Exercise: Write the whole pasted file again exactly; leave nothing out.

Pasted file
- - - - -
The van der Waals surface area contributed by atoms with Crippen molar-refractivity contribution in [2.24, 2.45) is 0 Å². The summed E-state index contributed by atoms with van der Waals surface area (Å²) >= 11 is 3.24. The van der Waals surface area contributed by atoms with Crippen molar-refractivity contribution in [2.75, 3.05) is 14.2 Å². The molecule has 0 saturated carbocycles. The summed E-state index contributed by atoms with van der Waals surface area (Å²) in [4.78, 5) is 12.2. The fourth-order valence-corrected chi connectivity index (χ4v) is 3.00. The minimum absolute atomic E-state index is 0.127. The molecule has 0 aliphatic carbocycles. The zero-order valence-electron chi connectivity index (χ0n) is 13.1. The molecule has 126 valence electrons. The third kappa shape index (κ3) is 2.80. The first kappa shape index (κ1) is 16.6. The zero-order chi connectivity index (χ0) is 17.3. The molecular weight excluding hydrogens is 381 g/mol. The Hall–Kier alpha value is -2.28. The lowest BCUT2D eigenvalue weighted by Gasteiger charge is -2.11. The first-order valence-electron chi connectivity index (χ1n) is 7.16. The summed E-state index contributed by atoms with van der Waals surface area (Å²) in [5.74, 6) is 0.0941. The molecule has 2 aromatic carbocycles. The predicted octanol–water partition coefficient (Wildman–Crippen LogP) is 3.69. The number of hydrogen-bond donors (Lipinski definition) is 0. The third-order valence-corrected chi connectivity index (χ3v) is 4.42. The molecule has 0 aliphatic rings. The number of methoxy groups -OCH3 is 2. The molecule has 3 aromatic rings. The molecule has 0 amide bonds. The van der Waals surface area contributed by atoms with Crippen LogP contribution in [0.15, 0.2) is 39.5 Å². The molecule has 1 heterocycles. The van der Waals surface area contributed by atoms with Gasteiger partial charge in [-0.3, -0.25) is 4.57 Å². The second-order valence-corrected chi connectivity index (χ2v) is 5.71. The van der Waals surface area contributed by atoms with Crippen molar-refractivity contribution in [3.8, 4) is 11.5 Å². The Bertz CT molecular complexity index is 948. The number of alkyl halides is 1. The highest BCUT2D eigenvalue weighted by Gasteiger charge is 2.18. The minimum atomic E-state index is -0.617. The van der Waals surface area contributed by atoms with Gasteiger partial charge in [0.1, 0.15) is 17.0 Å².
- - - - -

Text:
The van der Waals surface area contributed by atoms with Crippen molar-refractivity contribution in [2.24, 2.45) is 0 Å². The summed E-state index contributed by atoms with van der Waals surface area (Å²) >= 11 is 3.24. The van der Waals surface area contributed by atoms with Crippen molar-refractivity contribution in [2.75, 3.05) is 14.2 Å². The molecule has 0 saturated carbocycles. The summed E-state index contributed by atoms with van der Waals surface area (Å²) in [4.78, 5) is 12.2. The fourth-order valence-corrected chi connectivity index (χ4v) is 3.00. The minimum absolute atomic E-state index is 0.127. The molecule has 0 aliphatic carbocycles. The zero-order valence-electron chi connectivity index (χ0n) is 13.1. The molecule has 126 valence electrons. The third kappa shape index (κ3) is 2.80. The first kappa shape index (κ1) is 16.6. The zero-order chi connectivity index (χ0) is 17.3. The molecular weight excluding hydrogens is 381 g/mol. The Hall–Kier alpha value is -2.28. The lowest BCUT2D eigenvalue weighted by Gasteiger charge is -2.11. The first-order valence-electron chi connectivity index (χ1n) is 7.16. The summed E-state index contributed by atoms with van der Waals surface area (Å²) in [5.74, 6) is 0.0941. The molecule has 2 aromatic carbocycles. The predicted octanol–water partition coefficient (Wildman–Crippen LogP) is 3.69. The number of hydrogen-bond donors (Lipinski definition) is 0. The third-order valence-corrected chi connectivity index (χ3v) is 4.42. The molecule has 0 aliphatic rings. The number of methoxy groups -OCH3 is 2. The molecule has 3 aromatic rings. The molecule has 0 amide bonds. The van der Waals surface area contributed by atoms with Crippen LogP contribution in [0.15, 0.2) is 39.5 Å². The molecule has 1 heterocycles. The van der Waals surface area contributed by atoms with Gasteiger partial charge in [-0.3, -0.25) is 4.57 Å². The second-order valence-corrected chi connectivity index (χ2v) is 5.71. The van der Waals surface area contributed by atoms with Crippen molar-refractivity contribution in [3.8, 4) is 11.5 Å². The Bertz CT molecular complexity index is 948. The number of alkyl halides is 1. The highest BCUT2D eigenvalue weighted by Gasteiger charge is 2.18. The minimum atomic E-state index is -0.617. The van der Waals surface area contributed by atoms with Gasteiger partial charge in [0.1, 0.15) is 17.0 Å².